And here we are again. The son continues his father’s work, but what should be done about these people? There’s David Atkins:

As with ISIS, the Bundy clowns are actively seeking a confrontation with the big bad wolf of Big Western Government. They believe that an active confrontation will spark a movement that will lead to the overthrow of Big Brother. So far, especially after the incidents at Ruby Ridge and Waco, American leaders have been disinclined to give those opportunities to the domestic militiaman terrorists. Cliven Bundy and his miscreants got away with a wide range of crimes due to the forbearance of federal officials.

But the problem with taking that hands-off approach is that the treatment of left-leaning protesters is far different. Occupiers and Black Lives Matter protesters aren’t met with hand wringing and gentle admonishments. They’re met with batons and tear gas… So on the one hand it’s understandable that federal officials would not want to make martyrs of the right-wing domestic terrorists who are actively seeking to engage in a confrontation and make themselves appear to be downtrodden victims of the federal beast. But on the other hand, it’s infuriating that they receive special kid glove treatment that would not be afforded to minority and liberal activists.

I feel that if Bundy’s little crew wants to occupy a federal building and assert that they’ll use deadly violence against any police who try to extract them, then they should get what they’re asking for just as surely Islamist terrorists would if they did likewise. As much as restraint is the better part of valor when dealing with entitled conservative crazies, principles of basic justice and fair play also need to apply. What’s good for one type of terrorist must also be good for another.

And there’s Mark Kleiman:

It’s crucial to avoid a shoot-out, but it’s equally crucial to assert the rule of law. There’s no need here to repeat the back-down in Nevada, and the ringleaders need to go away for long, long time.

It’s also crucial that Republican politicians – most importantly, the Presidential candidates – be forced to take a stand for or against acts of lawless violence. And that’s not something the President can or should try to manage alone. Everyone needs to speak out, and keep speaking out.

And there’s Kevin Drum:

I understand the gut satisfaction of fantasizing about a Bonnie & Clyde style shootout that leaves the headquarters of the Malheur National Wildlife Refuge soaked in terrorist blood, but that’s really not what any of us should want. These guys aren’t terrorists, anyway. They’re just as misguided as real terrorists, but they haven’t taken anyone hostage or threatened to blow up an airplane. They’re just morons with guns. We can wait them out, or fill the place with tear gas, or play loud music all night like we did with Manual Noriega. I don’t know. I’ll leave the tactics up to professionals.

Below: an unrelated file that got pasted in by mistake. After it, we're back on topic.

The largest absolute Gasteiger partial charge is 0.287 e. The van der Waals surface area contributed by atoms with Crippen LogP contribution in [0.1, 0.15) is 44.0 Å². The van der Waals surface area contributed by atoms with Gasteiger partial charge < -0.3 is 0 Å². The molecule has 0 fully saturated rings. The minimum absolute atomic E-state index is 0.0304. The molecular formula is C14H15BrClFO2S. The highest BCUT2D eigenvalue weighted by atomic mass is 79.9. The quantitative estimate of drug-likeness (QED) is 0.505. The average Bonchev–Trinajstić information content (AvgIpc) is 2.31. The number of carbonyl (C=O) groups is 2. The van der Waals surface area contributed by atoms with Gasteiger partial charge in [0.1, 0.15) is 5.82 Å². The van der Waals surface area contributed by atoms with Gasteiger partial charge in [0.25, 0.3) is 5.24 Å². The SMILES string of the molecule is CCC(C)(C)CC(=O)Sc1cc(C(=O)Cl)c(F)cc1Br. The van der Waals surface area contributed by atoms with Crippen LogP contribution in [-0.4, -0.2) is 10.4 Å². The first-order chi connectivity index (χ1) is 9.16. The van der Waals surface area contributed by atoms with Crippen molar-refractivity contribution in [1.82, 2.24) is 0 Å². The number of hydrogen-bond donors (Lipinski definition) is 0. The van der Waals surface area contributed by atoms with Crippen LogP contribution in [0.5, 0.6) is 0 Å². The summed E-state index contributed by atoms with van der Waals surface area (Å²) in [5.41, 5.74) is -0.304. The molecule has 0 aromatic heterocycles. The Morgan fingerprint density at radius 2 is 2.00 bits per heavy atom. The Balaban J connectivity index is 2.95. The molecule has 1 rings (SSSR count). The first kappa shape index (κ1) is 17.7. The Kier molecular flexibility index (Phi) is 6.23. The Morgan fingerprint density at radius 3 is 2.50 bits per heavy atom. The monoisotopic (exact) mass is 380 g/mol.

In any case, I don’t really want to kill these guys, and I don’t think their movement needs martyrs anyway. Just let them rot quietly away for a while until they finally come slinking out of their hole into the hands of federal officials. Then they can be put on trial. By that time, they’ll just seem like a bunch of pitiful loons, and their “movement” will be dead. That’s all I care about. No need to give them more publicity than they’ve already gotten.

But, yes, I would like to hear all the Republican presidential candidates denounce them in no uncertain terms. That shouldn’t be so hard, should it?

That shouldn’t be hard, but it is hard. Take up the Reagan mantra that big government is always the problem and never the solution, because the private sector, driven wholly by profit-motive in an unregulated unforgiving free market, will always come up with the best thing at the least cost, and you’ll be against big government – against the federal government, not the states, or maybe all government. Talk about real freedom, freedom from useless Washington bureaucrats, who knew nothing about how things work in the real world, and you end up on the side of these folks, arguing there should be no such thing as federal land, that the federal government has no constitutional authority to own land, that perhaps even the national parks are essentially illegal. In arguments about “real” freedom one thing leads to another – to guys with guns and anarchy perhaps, but that’s freedom too, isn’t it? We’re unlikely to hear any of the Republican presidential candidates denounce any of this. They’ve backed themselves into a corner. Luckily, this time, it’s a corner in the middle of nowhere. Let them stay there.

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About Alan

The editor is a former systems manager for a large California-based HMO, and a former senior systems manager for Northrop, Hughes-Raytheon, Computer Sciences Corporation, Perot Systems and other such organizations. One position was managing the financial and payroll systems for a large hospital chain. And somewhere in there was a two-year stint in Canada running the systems shop at a General Motors locomotive factory - in London, Ontario. That explains Canadian matters scattered through these pages. Otherwise, think large-scale HR, payroll, financial and manufacturing systems. A résumé is available if you wish. The editor has a graduate degree in Eighteenth-Century British Literature from Duke University where he was a National Woodrow Wilson Fellow, and taught English and music in upstate New York in the seventies, and then in the early eighties moved to California and left teaching. The editor currently resides in Hollywood California, a block north of the Sunset Strip.